Interactions

A potential for interaction with herbs, supplements and drugs that reduce blood pressure has been suggest due to pomegranate's possible antihypertensive effects. Pomegranate juice is also reported to have ACE inhibitor-like effects suggesting caution in those being treated with this class of drugs. Human studies show that pomegranate juice has no effect on the bioavailability or pharmacokinetics of representative Cytochrome P450 2C9 (CYP2C9) and Cytochrome P450 3A4 (CYP3A4) substrates. Several individual cases of potential interaction with warfarin have been reported. One case was also reported of a patient being treated with the statin ‘rosuvastatin’ and ‘ezetimibe’ who developed rhabdomyolysis after starting to drink pomegranate juice [10].

Materials and Methods

Collection and preparation of research material

2.0 kg of pomegranate seeds were purchased from Little India market in Ipoh, Perak D.R., Malaysia. According to the shop owner, the seeds were imported from India. The seeds were stored in a refrigerator to preserve the freshness of the seeds. The seeds were thoroughly washed manually with water until they were free from the foreign substances. Seeds were rinsed with distilled water for three times. The seeds were spread thoroughly on the large filter paper. The seeds were dried under shade. The dried seeds were blended by using stationary jar electric blender. The seeds were blended till fine to increase the surface area for extracting solvents.

Requirement for extractions and phytochemical screening

Chemicals

98.0% Sulfuric Acid (R&M Chemicals, Essex, United Kingdom), Dragendorff's reagent (R&M Chemicals, Essex, United Kingdom), Distilled water was freshly glass distilled (Genristo, Nottingham UK)in the laboratory, Chloroform (QReC), 37.0% Hydrochloric Acid (HmbG Chemicals), Ammonia (HmbG Chemicals), sodium hydroxide(R&M Chemicals, Essex, United Kingdom), Fehling's solution A (R&M Chemicals, Essex, United Kingdom), Fehling's solution B (R&M Chemicals, Essex, United Kingdom), Ferric chloride (R&M Chemicals, Essex, United Kingdom), Molisch's reagent (R&M Chemicals, Essex, United Kingdom), Millon's reagent (QReC), Sudan's reagent (PC Laboratory Reagent), 99.9% Ethanol (HmbG Chemicals), 99% n-Hexane (R&M Marketing, Essex, UK) Molecular weight: 86.16g/mol, 98.0% Sulfuric Acid (R&M Chemicals, Essex, United Kingdom).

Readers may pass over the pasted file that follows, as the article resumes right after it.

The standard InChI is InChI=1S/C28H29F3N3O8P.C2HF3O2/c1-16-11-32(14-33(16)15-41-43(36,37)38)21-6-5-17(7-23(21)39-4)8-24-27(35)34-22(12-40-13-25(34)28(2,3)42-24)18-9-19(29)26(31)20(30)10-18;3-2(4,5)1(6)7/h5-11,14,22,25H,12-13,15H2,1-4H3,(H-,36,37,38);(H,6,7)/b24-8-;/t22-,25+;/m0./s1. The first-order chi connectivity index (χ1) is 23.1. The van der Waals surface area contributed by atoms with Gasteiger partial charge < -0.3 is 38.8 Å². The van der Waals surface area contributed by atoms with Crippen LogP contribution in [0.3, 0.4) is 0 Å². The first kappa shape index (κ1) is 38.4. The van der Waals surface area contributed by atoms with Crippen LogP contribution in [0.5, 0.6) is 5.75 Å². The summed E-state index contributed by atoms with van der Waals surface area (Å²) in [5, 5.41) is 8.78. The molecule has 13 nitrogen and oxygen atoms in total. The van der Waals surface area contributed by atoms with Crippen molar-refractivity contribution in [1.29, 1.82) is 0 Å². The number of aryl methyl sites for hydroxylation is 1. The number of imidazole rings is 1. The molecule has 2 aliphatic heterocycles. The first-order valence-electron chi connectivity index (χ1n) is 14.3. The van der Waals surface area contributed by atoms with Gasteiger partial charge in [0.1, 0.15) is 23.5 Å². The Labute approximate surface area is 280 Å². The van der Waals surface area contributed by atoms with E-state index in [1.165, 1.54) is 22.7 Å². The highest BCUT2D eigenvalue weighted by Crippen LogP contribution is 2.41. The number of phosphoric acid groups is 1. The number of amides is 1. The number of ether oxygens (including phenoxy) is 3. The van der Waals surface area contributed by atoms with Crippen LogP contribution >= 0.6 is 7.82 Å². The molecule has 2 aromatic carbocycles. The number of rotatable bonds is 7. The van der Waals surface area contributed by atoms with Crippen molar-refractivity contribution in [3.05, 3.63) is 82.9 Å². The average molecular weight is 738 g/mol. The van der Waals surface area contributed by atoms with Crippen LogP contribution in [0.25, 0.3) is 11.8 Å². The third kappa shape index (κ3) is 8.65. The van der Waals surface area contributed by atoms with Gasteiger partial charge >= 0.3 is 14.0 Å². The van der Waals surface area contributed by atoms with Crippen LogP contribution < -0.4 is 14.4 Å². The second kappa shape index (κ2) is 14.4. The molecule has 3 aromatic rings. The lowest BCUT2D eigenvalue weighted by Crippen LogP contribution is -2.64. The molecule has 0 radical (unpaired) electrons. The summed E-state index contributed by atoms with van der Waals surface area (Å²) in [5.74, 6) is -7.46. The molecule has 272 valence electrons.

Equipment

Rotary evaporator, RE 300, Yamato, Digital analytical weighing balance, Mettler Toledo, Soxhlet apparatus, Duran Group, Hot plate, Erla, Autoclave machine, Tomy. E S 315,Shaking incubator, Daiki science ltd., Ultraviolet spectrometer, Dragendorff's reagent (R&M Chemicals, Essex, United Kingdom), Chloroform (QReC), 37.0% Hydrochloric Acid (HmbG Chemicals), Ammonia (HmbG Chemicals).

Extractions of Punica granatum seeds were carried out in three parts as mentioned below;

Part 1. Maceration with absolute ethanol

81.0 grams of crushed Punica granatum seeds were dried; crushed and transferred to the round bottom flask and extracted with 400 ml of absolute ethanol was measured and added into the round bottom flask. The material was completely soaked in absolute ethanol. The sample was shaken well and was left for 72 hours.

Part 2. Maceration with hexane

55.0 grams of crushed Punica granatum seeds was weighed and transferred to 1L round bottom flask and extracted with 300ml of hexane was measured and added to the flask. The sample was shaken well and was left for 72 hours.

Part 3. Soxhlet extraction

84.0 grams of dried and crushed Punica granatum seeds were placed inside the thimble and extracted with 500 ml of absolute alcohol for about 48 hours at 55°C.

Phytochemical Screening [10-16]

Phytochemical screening was carried out with all three extracts separately.

Test for alkaloids

1.0 ml of each extract was warmed with 2.0ml 2.0% sulfuric acid for 2 minutes. It was filtered and three drops of Dragendorff's reagent were added.

Orange red precipitate was observed in all the extract that indicated the presence of alkaloids.

Test for saponins (foam or Froth formation Test)

1.0 ml of each extract was added with 5.9 ml of distilled water and heated to boil. Appearance of creamy mist of small bubbles indicated the presence of saponins.

Test for terpenoids

1.0 ml of each extract was mixed with 2.0 ml of chloroform and 3.0 ml concentrated sulfuric acid was carefully added to form a layer (Salkowski Test).

Reddish brown coloration at the interface showed the presence of terpenoids.

Test for anthraquinones

1.0 ml of each extract was boiled with 2.0ml of 10.0% hydrochloric Acid solution for few minutes in a water bath. It was filtered and allowed to cool.

Equal volume of chloroform was added to filtrate. Few drops of 10.0% ammonia were added to mixture and heated.

A rose pink colour indicated anthraquinones.

Test for glycosides

1.0ml of each extract was hydrolyzed with 1.0 ml of 10.0% hydrochloric Acid solution and neutralized with 1.0 ml of 0.2 M sodium hydroxide solution.

A few drops of Fehling's solution A and B were added.

Red precipitate showed presence of glycosides.

Test for tannins

1.0 ml of each extract was mixed with 2.0 ml of distilled water and heated on water bath. Theheated mixture was filtered and 1.0 ml of ferric chloride was added to filtrate.

Dark green solution indicated presence of tannins.